Some have suggested, prodded by my informal survey, that Southern California is crucial to the success of Luft, to which Zwart replied “LA car culture is definitely a part of it, though the show doesn’t have to be in LA to succeed. Both Patrick and I are from Southern California, and so I think we bring that SoCal aesthetic with us just kind of by default. There’s this euphoric idea of SoCal around the world. When we did an event in Munich, more than one person thanked me for ‘bringing SoCal to Germany.’ But ultimately I think that Porsche’s common language, racing, style, individuality, and putting miles on the cars to travel to these shows presents very well as a SoCal point of view.”
As I walked around the Mare Island shows this weekend, my eyes always finding something new to admire, some quiet back corner of a building I thought was empty where, no, actually, a blue and gold 1973 2.7 RS sat quietly placed against a matching hue of a wall, I hypothesized over and over why no one else has copied this formula yet? After all, how hard could it be to reverse engineer the Luft concept? And the harder I tried to mentally replace the cars with literally any other make of car the more I found myself failing to be able to make the math, or the imagery, work.
Why is that? It doesn’t seem that complicated. Don’t get me wrong--I know how much work goes into these shows, and I know that both Pat and Jeff are immensely talented and passionate people, but it’s been 9 years and no one has so much as attempted to properly recreate the Luft vibe for any other brand of car? How? Why? I started running checklists.
Ferrari? - Too focused on originality, and they would probably sue the event organizers.
Lamborghini?- Not enough cars and virtually no motorsports history.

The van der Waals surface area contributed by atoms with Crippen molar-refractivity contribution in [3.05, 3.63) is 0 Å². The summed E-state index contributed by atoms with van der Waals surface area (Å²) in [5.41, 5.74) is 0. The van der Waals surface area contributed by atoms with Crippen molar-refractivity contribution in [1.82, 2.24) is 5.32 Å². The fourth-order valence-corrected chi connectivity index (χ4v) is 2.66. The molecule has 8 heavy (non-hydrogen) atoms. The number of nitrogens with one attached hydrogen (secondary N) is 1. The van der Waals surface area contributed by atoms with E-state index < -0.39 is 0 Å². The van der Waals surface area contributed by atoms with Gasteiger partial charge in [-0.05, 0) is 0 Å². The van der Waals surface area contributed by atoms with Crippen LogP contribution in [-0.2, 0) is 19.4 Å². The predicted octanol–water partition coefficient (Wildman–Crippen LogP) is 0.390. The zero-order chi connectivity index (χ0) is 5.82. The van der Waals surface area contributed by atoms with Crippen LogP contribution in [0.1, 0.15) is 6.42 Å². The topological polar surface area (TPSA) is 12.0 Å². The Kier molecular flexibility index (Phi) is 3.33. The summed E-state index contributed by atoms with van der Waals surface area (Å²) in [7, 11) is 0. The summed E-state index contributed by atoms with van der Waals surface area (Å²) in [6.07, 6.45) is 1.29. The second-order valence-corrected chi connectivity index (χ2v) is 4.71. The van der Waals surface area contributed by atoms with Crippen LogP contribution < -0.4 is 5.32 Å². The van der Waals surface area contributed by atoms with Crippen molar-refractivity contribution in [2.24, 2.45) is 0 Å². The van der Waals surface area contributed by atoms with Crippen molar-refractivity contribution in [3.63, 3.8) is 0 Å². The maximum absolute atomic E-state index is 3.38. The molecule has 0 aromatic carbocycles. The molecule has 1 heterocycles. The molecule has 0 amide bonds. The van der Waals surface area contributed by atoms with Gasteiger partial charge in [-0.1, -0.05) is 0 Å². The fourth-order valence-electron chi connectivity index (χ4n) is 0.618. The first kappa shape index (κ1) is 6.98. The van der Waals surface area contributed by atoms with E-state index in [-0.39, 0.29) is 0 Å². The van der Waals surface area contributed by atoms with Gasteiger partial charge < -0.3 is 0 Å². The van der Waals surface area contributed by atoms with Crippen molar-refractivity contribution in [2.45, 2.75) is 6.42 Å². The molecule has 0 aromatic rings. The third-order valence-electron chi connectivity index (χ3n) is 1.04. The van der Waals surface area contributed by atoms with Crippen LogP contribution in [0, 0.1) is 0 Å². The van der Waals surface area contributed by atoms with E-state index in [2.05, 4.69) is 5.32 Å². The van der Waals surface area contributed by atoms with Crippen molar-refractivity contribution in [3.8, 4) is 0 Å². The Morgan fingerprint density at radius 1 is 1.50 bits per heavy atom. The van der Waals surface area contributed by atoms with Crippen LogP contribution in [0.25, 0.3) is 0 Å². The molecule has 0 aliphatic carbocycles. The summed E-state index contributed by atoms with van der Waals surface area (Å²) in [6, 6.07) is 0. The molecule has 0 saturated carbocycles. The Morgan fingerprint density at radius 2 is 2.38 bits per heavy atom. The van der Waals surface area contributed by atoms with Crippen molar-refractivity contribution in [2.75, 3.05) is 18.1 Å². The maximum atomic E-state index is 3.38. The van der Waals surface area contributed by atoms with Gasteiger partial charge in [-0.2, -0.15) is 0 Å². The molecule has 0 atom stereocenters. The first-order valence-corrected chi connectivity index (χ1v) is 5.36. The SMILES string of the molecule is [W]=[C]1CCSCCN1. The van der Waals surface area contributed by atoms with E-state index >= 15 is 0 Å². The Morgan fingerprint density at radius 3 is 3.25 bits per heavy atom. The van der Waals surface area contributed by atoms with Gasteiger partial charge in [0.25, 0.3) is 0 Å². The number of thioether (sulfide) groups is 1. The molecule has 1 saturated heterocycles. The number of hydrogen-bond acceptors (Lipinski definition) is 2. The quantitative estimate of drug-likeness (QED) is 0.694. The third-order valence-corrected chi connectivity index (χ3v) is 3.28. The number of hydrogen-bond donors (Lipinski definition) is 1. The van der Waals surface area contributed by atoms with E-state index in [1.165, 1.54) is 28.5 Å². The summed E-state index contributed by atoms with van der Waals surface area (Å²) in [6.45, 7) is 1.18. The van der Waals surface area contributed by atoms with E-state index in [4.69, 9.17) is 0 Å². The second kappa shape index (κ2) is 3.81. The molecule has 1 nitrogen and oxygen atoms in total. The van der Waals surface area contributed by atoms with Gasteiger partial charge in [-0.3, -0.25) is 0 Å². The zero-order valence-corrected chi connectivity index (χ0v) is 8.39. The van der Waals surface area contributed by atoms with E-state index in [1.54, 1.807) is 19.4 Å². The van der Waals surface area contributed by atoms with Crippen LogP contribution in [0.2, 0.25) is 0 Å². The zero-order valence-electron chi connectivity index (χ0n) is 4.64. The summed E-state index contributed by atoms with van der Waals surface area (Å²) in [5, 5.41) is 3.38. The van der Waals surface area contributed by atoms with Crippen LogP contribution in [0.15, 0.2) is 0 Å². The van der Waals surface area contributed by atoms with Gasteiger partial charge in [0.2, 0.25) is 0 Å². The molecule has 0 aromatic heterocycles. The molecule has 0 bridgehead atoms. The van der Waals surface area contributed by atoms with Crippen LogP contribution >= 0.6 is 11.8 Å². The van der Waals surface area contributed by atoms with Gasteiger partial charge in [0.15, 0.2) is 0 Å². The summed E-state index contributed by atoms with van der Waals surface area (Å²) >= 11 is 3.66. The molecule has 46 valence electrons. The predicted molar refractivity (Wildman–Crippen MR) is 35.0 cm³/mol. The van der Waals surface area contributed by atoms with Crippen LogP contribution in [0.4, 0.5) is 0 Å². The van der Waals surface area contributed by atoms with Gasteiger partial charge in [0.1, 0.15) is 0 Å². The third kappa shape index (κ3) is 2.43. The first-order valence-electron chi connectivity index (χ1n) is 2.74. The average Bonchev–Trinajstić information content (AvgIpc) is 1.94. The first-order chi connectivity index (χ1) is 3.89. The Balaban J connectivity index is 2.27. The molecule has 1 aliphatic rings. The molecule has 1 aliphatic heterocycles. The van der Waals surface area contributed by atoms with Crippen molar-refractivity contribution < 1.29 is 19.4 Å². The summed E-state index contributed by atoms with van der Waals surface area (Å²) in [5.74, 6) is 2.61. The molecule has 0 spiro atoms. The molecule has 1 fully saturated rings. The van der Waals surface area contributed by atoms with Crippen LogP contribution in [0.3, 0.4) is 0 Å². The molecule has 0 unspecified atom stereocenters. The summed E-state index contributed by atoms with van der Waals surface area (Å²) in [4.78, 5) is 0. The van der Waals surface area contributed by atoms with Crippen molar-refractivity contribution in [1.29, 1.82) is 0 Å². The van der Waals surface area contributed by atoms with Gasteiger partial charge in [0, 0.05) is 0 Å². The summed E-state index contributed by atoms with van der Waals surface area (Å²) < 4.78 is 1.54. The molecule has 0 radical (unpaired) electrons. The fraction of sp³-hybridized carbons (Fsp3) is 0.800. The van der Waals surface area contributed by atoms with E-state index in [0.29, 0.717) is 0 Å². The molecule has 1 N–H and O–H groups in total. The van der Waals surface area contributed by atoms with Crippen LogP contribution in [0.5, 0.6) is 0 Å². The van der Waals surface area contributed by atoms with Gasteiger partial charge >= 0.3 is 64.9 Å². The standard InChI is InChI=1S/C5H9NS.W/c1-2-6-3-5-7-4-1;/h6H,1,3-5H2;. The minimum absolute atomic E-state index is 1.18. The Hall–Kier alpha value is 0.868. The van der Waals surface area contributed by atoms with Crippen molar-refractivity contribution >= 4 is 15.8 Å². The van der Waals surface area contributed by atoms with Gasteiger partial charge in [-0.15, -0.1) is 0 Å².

Mustang? Camaro? MOPAR? - The fans wouldn’t pay for a premium experience.
Corvette? The ways in which “Corvette” is a lifestyle are … not good.
It’s not that you couldn’t find an unconventionally beautiful venue, find particularly interesting examples of a marque, and have someone with a knack for setting up a great photograph combine those two. That’s a hard task but not impossible. And yet, no one has even tried it yet, outside of these two guys?
Scotto seems to nail it: It’s driven by the diversity of the fans. “The blend of people interested in Porsches today is what makes Luftgekühlt possible. You don’t get the same diversity amongst Ferrari fans, or even Chevy fans. That said, it may change as pop culture and car culture continue to mix - Porsche just tipped first. If you tried to have Luft in the early Aughts, it would have been a lot of old dudes wearing Piloti shoes while complaining about PCA dues. It never would have grown beyond the parking lot of Deus.” (That's where Luft 1 was held, with 14 cars.)
He is right. Those old dudes are there too, but they now have the thing they didn’t even know they wanted. But the young, diverse people are driving the hype--taking photos, sharing them on social media. The cool kids are there, driving G-Body 911SCs on BBS and Panasport wheels. Young women are there. Kids are there. The cars are wild colors - paint, not wrap. There’s period mods, modern mods, backdates and power upgrades.
Guys in their 20s walk around with three different DSLRs draped across their shoulders. Who are you shooting for? I’d ask. “Myself” was the number one answer. The $10,000 Leica or Hasselblad was everywhere, but so were vintage 35mm, medium format, and even antique and 4x5 cameras. Luft provided a cornucopia of access to the subjects, and the settings that can’t help but make for a great photo.